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UBC Theses and Dissertations

In the fifth zone : abstract painting, modernism, and cultural discourse in the western zones of Germany after World War II Heibel, Yule Frederike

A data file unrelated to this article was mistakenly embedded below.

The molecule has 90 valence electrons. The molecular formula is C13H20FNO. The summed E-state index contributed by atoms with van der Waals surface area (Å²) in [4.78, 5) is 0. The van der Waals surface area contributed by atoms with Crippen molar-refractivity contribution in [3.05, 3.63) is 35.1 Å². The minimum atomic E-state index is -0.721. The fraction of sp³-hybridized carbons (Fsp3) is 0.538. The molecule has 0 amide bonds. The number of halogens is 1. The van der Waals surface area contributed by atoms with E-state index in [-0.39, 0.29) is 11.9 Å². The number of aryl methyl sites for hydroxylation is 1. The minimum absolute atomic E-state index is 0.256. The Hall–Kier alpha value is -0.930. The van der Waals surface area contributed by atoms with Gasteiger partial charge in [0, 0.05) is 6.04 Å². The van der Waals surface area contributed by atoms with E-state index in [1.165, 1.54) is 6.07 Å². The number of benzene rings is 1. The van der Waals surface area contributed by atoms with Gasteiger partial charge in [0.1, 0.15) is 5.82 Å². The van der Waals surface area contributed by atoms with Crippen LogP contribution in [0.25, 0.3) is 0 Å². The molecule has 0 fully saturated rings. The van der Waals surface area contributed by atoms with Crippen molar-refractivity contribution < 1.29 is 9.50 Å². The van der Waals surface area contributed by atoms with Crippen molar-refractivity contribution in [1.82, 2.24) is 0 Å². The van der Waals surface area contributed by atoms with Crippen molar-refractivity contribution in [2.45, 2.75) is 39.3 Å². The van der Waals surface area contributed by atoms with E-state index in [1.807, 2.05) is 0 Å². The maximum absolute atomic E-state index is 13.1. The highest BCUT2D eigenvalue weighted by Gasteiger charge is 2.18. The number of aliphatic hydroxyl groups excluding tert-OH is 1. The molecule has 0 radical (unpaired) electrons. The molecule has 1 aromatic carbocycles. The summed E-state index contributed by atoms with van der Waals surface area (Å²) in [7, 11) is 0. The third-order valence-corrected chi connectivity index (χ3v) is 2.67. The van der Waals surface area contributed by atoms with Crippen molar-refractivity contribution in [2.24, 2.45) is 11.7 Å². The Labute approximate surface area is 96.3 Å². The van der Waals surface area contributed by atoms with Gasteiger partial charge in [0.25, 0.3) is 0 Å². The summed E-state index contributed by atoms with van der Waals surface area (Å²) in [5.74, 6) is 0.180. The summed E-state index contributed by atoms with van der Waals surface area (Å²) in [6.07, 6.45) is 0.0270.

After the de-feat of Hitler Germany in 1945, modernist painting in a non-geometric, largely abstract style took hold in the western occupied zones of the country (1945-49), and flourished for all intents and purposes unchallenged as the foremost established style of painting during the early years of the Federal Republic of Germany (1949 through the 1950s). Most art historical scholarship to date posits this phenomenon in one of two modes: 1. Germany, enthralled by barbarism for twelve years, in the west opened its eyes to the modern painting of its European neighbors and of the United States, and via studious application, managed to catch up to those allegedly pre-existant standards; or, 2. Western Germany became a pawn of the United States in its Cold War struggle with the Soviet Union and its art "reflects" this. In contrast, my thesis shows that these views, while "tidying up" the contradictions of the period, in the final analysis are untenable since: 1. A static standard or "norm" of modernist painting had nowhere in Europe survived intact the upheavals of the earlier portion of the twentieth century— and in particular of the war; 2. The initial postwar period, from c.1945/46 through to 1948/49, cannot be described as a period of cultural "Americanization" because US cultural policy itself was at this time far from univocal ; and 3. Within Germany, many cultural opponents of Nazism, people who had been proponents of advanced art before the National Socialist period, were actively involved in forging a renewed culture of modernism. Far from being passive recipients, these artists, writers, and intellectuals were helping to create the new index of postwar modernism. Creating this new index took place within the context of great political and social insecurity within Germany as well as within Europe generally, and it took place within the context of renewed international—in particular Franco-German—co-operation. These conditions in turn affected the articulation of advanced art. My thesis then also suggests answers to the question of why the particular style of abstraction based on subverting form, rejecting non-objective painting, and employing archaic and primitive motifs, whilst eschewing all forms of didacticism or other direct address to the viewer, should become the preferred style of advanced painting in West Germany. The discussion includes the artists Willi Baumeister, Fritz Winter, E.W.Nay, Theodor Werner, Heinz Trflkes, and others. To answer these questions and to prove my conclusions, I employ a method of investigation based on a close reading of the critical texts relating to art and culture produced during this period, in particular as found in art magazines like Das Kunstwerk; a comparative analysis of concurrent developments in France and the US, notably similar questionings of traditional high modernism by French "informel" and "art autre" styles; and a re-examination of political movements and tendencies in postwar Germany which today have been largely forgotten, especially those socialist movements which strived for a unified and non-aligned Europe. The underlying assumption throughout is that the postwar period prior to c.1958/52 in western Germany was one of surprising cultural vitality and ferment which was, however, largely eclipsed by the more familiar image of an economically resurgent, artistically more complacent, and supposedly Americanized West Germany in the 1950s.

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